“In order to make real progress, you have to inspire people about the importance of the work,” said Doug Elmendorf, the dean of the Harvard Kennedy School and the former director of the Congressional Budget Office. “And then any compromise is a disappointment.”

Negotiations are continuing on the package’s final framework. But after pushing for months for a $3.5 trillion bill, the president is likely now to end up with a measure that includes less than $2 trillion in spending on various social programs and anti-climate-change initiatives.

Once the spending bills are behind him, Biden still faces challenges that are not so easily solved by compromise. On Thursday, he appeared to acknowledge that reality by hinting that he was open to altering the Senate’s longstanding filibuster rules if that is what it takes to break through Republican opposition to protecting voting rights and passing other parts of the Democratic agenda.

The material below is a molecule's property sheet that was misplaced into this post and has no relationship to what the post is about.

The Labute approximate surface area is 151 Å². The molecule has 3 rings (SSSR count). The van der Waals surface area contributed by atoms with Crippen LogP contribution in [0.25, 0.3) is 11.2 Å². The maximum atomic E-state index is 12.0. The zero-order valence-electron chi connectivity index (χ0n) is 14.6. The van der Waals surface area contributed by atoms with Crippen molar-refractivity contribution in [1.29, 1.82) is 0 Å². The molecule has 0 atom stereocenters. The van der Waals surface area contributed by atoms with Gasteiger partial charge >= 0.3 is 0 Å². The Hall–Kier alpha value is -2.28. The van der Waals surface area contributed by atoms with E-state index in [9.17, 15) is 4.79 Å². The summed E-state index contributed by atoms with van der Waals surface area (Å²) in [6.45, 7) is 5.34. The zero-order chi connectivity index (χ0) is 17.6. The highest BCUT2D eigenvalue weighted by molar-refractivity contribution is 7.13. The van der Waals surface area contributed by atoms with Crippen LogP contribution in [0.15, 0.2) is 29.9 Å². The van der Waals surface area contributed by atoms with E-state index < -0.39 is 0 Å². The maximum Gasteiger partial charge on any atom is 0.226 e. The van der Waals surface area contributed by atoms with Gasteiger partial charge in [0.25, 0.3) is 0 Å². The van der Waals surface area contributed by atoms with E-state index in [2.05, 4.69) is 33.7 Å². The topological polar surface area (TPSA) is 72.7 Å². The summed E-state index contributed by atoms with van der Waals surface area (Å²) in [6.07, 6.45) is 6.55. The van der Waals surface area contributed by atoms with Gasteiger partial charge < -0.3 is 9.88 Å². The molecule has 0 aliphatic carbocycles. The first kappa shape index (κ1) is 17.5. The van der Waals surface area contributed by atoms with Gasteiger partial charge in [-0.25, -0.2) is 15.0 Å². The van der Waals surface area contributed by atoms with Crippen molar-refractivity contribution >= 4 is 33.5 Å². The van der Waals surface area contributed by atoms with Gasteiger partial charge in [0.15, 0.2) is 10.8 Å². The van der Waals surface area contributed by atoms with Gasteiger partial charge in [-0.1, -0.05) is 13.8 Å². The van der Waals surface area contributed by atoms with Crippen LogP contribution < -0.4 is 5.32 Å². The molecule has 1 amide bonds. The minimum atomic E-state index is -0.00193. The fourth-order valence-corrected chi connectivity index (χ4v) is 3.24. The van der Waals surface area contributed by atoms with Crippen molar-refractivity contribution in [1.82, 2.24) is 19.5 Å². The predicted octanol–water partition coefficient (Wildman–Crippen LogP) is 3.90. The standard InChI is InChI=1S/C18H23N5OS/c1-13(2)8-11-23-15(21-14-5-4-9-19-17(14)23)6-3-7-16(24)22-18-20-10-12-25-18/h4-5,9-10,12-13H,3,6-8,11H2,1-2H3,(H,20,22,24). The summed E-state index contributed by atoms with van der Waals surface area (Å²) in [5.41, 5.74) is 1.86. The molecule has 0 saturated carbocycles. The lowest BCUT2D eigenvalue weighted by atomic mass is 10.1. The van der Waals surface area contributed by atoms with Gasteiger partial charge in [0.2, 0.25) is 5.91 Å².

“We’re going to have to move to the point where we fundamentally alter the filibuster,” he told CNN anchor Anderson Cooper.

That is a dramatic concession for a politician like Biden, who embraced the often arcane rules of the Senate during the three decades he served there. Like other institutionalists in the chamber, Biden has resisted demands from liberal activists to shatter those rules, fearful of the consequences the next time Republicans are in charge.

But the Washington that Biden often reminisces about — the one in which Democrats and Republicans work together toward common goals — is largely a distant memory. If he wants to make progress on voting rights, climate change, prison reform, an immigration overhaul and more, he most likely won’t be able to lean on the same instincts that have animated most of his political life and defined the brand that helped him win the White House.